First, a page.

AppaloosaOctober 3, 2008
Two friends hired to police a small town that is suffering under the rule of a rancher find their job complicated by the arrival of a young widow.
Release Year: 2008
Rating: 6.8/10 (31,090 voted)
Critic's Score: 64/100
Stars: Ed Harris, Viggo Mortensen, Renée Zellweger
1882, New Mexico Territory. Virgil Cole and Everett Hitch are itinerant lawmen, hired by desperate towns as marshal and deputy. The city fathers of Appaloosa hire them after Randall Bragg, a newly-arrived rancher with money and a gang of thugs, disrupts commerce and kills three local lawmen. Cole and Hitch contrive to arrest Bragg and bring him to trial, but hanging him proves difficult. Meanwhile, a widow has arrived in town, Allison French, pretty, refined, and good-natured. Virgil falls hard, and it seems mutual, but there may be more to Allie than meets the eye. Can friendship and skill with a gun overcome a pernicious villain and green-eyed jealousy?
Writers: Robert Knott, Ed Harris
Marshall Jack Bell
(as Bobby Jauregui)
Timothy V. Murphy
(as Jim Tarwater)
Erik J. Bockemeier
Feelings get you killed.
Warner Bros [United States] |
Release Date: 3 October 2008
Filming Locations: Austin, Texas, USA
Opening Weekend: $248,847
(21 September 2008)
(18 January 2009)
Did You Know?
A sequel was in talks before the film was even released.
In the book and the movie Everett carries both an 8 gauge shotgun and a Winchester lever action rifle whenever he is on horseback.
We can't have our law officers beatin' people half to death for no reason.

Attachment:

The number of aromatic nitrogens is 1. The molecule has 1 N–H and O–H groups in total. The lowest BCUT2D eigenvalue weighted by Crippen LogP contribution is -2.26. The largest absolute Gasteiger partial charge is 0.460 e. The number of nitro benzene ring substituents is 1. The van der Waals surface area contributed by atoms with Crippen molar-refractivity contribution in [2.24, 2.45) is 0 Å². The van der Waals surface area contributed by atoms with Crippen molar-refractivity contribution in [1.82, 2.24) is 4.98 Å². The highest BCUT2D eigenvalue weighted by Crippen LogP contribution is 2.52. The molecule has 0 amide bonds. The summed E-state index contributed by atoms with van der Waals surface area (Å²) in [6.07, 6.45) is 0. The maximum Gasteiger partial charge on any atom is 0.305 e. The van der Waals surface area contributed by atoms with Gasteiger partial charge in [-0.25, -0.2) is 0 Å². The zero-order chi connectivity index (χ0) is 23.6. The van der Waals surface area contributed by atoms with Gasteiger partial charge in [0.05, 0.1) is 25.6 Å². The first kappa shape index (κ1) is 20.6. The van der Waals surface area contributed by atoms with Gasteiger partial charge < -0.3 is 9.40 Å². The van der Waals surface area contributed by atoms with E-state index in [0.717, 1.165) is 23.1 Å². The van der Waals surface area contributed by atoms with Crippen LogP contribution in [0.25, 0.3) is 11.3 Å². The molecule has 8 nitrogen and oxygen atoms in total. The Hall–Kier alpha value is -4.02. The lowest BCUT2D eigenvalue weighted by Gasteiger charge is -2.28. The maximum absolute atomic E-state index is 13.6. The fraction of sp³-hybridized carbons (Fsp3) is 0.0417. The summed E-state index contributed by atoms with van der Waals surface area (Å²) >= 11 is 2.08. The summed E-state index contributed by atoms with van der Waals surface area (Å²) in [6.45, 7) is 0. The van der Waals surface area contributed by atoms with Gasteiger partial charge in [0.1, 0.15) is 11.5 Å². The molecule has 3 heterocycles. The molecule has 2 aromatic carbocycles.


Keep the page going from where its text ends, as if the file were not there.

One reviewer remarked how "Ed Harris understands (the) Western (genre)"
I couldn't agree more. This film is a delight. The writing is solid,
the dialog sparked with humor, the heroes are more than caricatures and
cardboard cut-outs, the villains are worthy anti-heroes and the back-up
is wonderful. The performances of Ed Harris, Viggo Mortensen and Jeremy
Irons as the main protag-/antagonists are sterling. Harris is the
lonely paladin, uncompromising in his ethic, drawn in by the warmth and
softness of a needful woman, artfully and convincingly played by Renee
Zellweger; Mortensen is the slightly jaded sidekick who both respects
and doesn't completely understand his hero. A parallel villain is
offered by Lance Henrikson, a kind of poor man's Clint Eastwood, giving
an interesting twist to the story. Some comic relief is offered by
veteran character actor, James Gammon and fine British actor Timothy
Spall without reducing the tension in the story line or reverting to a
burlesque. The mythic theme of the knight-errant works well in this
presentation brought to light by the competent direction of Ed Harris.
My only fear is that it being devoid of ballet-type ritual killings,
CGI and only a mild spattering of violence, it will likely fly under
the radar of much of today's theater goers, which is a shame. It's a